On September 15, 2016, Defendant filed the subject motion [#7] to dismiss the Complaint in its entirety for improper service, pursuant to Federal Rule of Civil Procedure (“Fed.R.Civ.P.”) 4(i), 4(m) and 12(b)(5), or, in the alternative, to dismiss the fourth cause of action for failure to state a claim pursuant to Fed.R.Civ.P. 12(b)(6). Defendant further contends that the proper defendant in this action is the current Postmaster General, Megan J. Brennan (“Brennan”).

         On October 6, 2016, Plaintiff filed a response [#9], opposing Defendant's motion to dismiss in its entirety, though not opposing Defendant's request to substitute Brennan as the proper defendant. In opposing Defendant's motion to dismiss for improper service, Plaintiff re-submitted the aforementioned affidavit of service, along with a postal receipt, purporting to show that, on September 19, 2016, she had also mailed a copy of the summons and complaint to the Postmaster General in Washington, D.C., by certified mail.


         Motion to Dismiss for Untimely and Improper Service

         Defendant maintains that the Complaint should be dismissed for “insufficient service of process, ” pursuant to Fed.R.Civ.P. 12(b)(5). “On a Rule 12(b)(5) motion to dismiss, the plaintiff bears the burden of establishing that service was sufficient.” Khan v. Khan, No. 07-3709-cv, 360 F.App'x 202, 203 (2d Cir. Jan. 12, 2010). “[I]n considering a motion to dismiss pursuant to 12(b)(5) for insufficiency of process, a Court must look to matters outside the complaint to determine whether it has jurisdiction.” Darden v. DaimlerChrysler N. Am. Holding Corp., 191 F.Supp.2d 382, 387 (S.D.N.Y. 2002).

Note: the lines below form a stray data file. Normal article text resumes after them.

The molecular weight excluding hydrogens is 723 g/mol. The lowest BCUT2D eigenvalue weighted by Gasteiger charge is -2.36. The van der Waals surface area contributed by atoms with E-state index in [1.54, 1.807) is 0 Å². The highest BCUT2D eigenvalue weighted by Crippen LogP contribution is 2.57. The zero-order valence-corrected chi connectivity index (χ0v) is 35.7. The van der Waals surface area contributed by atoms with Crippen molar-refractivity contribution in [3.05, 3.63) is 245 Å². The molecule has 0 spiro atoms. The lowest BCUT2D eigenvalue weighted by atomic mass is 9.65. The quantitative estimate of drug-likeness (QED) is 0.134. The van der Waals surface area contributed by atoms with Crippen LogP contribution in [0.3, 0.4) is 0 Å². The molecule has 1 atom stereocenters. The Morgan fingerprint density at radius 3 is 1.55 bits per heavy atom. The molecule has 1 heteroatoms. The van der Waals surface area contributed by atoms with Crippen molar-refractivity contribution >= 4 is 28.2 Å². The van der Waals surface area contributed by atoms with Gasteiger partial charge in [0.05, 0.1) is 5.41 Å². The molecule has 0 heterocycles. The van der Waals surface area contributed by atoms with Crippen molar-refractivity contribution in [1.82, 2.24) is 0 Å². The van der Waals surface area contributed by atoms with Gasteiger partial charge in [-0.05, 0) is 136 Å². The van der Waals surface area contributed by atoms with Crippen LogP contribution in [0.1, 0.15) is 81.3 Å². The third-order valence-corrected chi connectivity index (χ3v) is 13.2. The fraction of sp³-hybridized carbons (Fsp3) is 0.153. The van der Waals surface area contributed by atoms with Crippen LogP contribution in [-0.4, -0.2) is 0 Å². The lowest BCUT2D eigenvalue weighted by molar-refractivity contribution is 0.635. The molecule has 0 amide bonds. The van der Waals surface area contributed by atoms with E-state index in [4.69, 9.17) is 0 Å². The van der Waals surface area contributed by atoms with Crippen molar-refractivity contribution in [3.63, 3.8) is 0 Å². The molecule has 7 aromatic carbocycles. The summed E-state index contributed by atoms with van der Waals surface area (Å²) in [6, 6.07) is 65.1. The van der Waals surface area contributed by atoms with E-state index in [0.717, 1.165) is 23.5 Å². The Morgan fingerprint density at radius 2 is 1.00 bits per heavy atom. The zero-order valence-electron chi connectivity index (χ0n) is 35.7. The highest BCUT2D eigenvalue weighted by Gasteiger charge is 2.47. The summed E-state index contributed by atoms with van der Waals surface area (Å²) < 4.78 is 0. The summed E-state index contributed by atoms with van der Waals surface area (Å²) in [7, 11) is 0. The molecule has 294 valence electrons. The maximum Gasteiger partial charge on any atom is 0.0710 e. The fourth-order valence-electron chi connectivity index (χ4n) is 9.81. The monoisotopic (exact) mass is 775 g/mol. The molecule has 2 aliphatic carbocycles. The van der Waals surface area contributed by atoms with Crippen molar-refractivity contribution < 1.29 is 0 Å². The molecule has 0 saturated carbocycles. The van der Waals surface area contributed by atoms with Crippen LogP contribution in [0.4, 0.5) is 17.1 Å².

Defendant contends that service was untimely, because it was not completed within ninety days after the complaint was filed, as required by Fed.R.Civ.P. 4(m). Defendant correctly points out that Plaintiff did not attempt to serve the summons until nine months after the Court first issued the summons. However, Defendant ignores the fact that in the interim, the Court issued the Order to Show Cause, Plaintiff responded, and the Court directed the Clerk to issue a new summons. See, Order [#6]. By issuing that Order, the Court accepted Plaintiff's explanation that she had never received the first summons that was mailed to her in December 2015. Accordingly, the Court does not hold Plaintiff responsible for the delay between December 7, 2015, when the summons was first issued, and June 24, 2016, when the summons was re-issued. Consequently, since Defendant's motion under Rule 4(m) is based on that period of delay, the Court will deny that aspect of the motion.

         Alternatively, Defendant contends that Plaintiff failed to make proper service under Fed.R.Civ.P. 4(i), which governs service on the United States and its agencies, corporations, officers or employees. Plaintiff is suing the Postmaster General in his official ...